Thursday, March 14, 2019

ADF Lawyer, In Defending Hagedorn's Bigotry, Makes Disingenuous Claim About The Constitution

The Constitution bars religious restrictions for office-holders to seek office — but restrictions for voters' considerations do not exist

The Brian Hagedorn saga continues, this time with a questionable line of defense coming from an organization he's been paid to speak for in the past.

Lawyer Timothy Chandler works for the Alliance Defending Freedom, an organization that takes up causes on behalf of Christians who often have extremist and bigoted viewpoints. Chandler recently wrote an op-ed for the Capital Times in Madison, where he argued on behalf of Hagedorn and defended his past comments as nothing more than a mere promotion of his Christian beliefs.

Those who took issue with Hagedorn's comments were "guilty of applying a religious test that’s discriminatory and at odds with Article VI of the U.S. Constitution," Chandler wrote. "These words might first have been penned with quill and ink, but the message is timeless: No public office-holder should be screened, tested, or maligned for his or her personal religious convictions."

Wisconsin Supreme Court/Wikimedia
As a lawyer, Chandler should know better: his comments are playing very loose with the facts. For starters, Hagedorn's comments went beyond what most people might find acceptable. He maligned altering laws that would allow for gay individuals to have consensual relationships, for example, suggesting that undermining those laws would allow people to have sex with animals.

If you can't understand the difference between a man and a man having a consensual relationship, versus a person (male or female) having sexual relations with a different species, I'm sorry — you don't deserve to be a state Supreme Court justice. Hagedorn did just that, and hasn't suggested his views on this topic have changed. He has only defended his previous statements (once they were brought forth publicly this year) as his "religious" viewpoints that didn't deserve condemnation.

Hagedorn also attacked those making criticisms of his viewpoints as being anti-religious.

"Some of the arguments made against me are a blatant attempt not just against me but against people of faith more generally," Hagedorn has said.

It's a defense that makes sense, at least from a strategic lens: don't defend your problems, but create a straw man argument that you can successfully defend against. However, no one is attacking Hagedorn for his religious rights, and his commentary (when he originally wrote it) was under the guise of a legal view, not a faith-based one.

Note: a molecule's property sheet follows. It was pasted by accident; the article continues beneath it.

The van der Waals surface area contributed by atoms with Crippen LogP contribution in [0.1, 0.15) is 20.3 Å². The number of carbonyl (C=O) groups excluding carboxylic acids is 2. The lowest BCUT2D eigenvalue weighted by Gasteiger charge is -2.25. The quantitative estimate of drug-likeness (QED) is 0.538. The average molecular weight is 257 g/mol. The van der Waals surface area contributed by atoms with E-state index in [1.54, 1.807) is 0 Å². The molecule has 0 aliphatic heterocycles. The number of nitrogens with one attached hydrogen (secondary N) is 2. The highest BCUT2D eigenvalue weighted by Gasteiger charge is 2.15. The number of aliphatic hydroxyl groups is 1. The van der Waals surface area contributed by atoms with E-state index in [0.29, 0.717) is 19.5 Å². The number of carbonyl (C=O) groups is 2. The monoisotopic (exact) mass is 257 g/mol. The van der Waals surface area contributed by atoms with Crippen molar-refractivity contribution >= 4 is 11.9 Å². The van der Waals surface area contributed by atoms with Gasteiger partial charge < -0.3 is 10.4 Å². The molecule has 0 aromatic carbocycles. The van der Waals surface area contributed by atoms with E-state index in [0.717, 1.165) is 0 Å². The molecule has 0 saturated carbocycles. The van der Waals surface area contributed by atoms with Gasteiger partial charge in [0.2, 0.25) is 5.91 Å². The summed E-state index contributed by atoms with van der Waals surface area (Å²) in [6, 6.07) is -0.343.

Chandler's defense of Hagedorn is, much like Hagedorn's own defense of his past comments, misleading. But so too is Chandler's interpretation of Article VI of the Constitution.

Chandler wrote in his op-ed that the Constitution protects candidates against being "screened, tested, or maligned for his or her personal religious convictions." Were he to actually read the Constitution (not the one he imagines was published, but the real document), he'd realize that he is wrong on this point as well.

The part of Article VI that deals with religious tests simply states that office-holders won't be barred from serving on the basis of their beliefs. It doesn't prevent voters from considering them when casting their votes.

Here's the partial text of that article: religious test shall ever be required as a qualification to any office or public trust under the United States.
In other words, if you or I have a qualm with a candidate for their beliefs, we're free to exercise our respective rights to vote based on those issues we have.

In this specific state Supreme Court election, if Hagedorn's bigoted beliefs cause voters to think he may not be an impartial judge, even if his beliefs are based on religious convictions, it's fine for us to bring them up and discuss them, and urge others not to support his candidacy based on those beliefs. It's not an attack on Hagedorn's right to hold those beliefs, but rather a recognition of our own rights to not view them as positive traits for a justice to have.

Chandler's op-ed is disingenuous, to say the least. It's not surprising — his organization presently promotes and defends the same bigoted lines of thought that Hagedorn seems to have put forward in the past. His comments in the Cap Times should be largely ignored.

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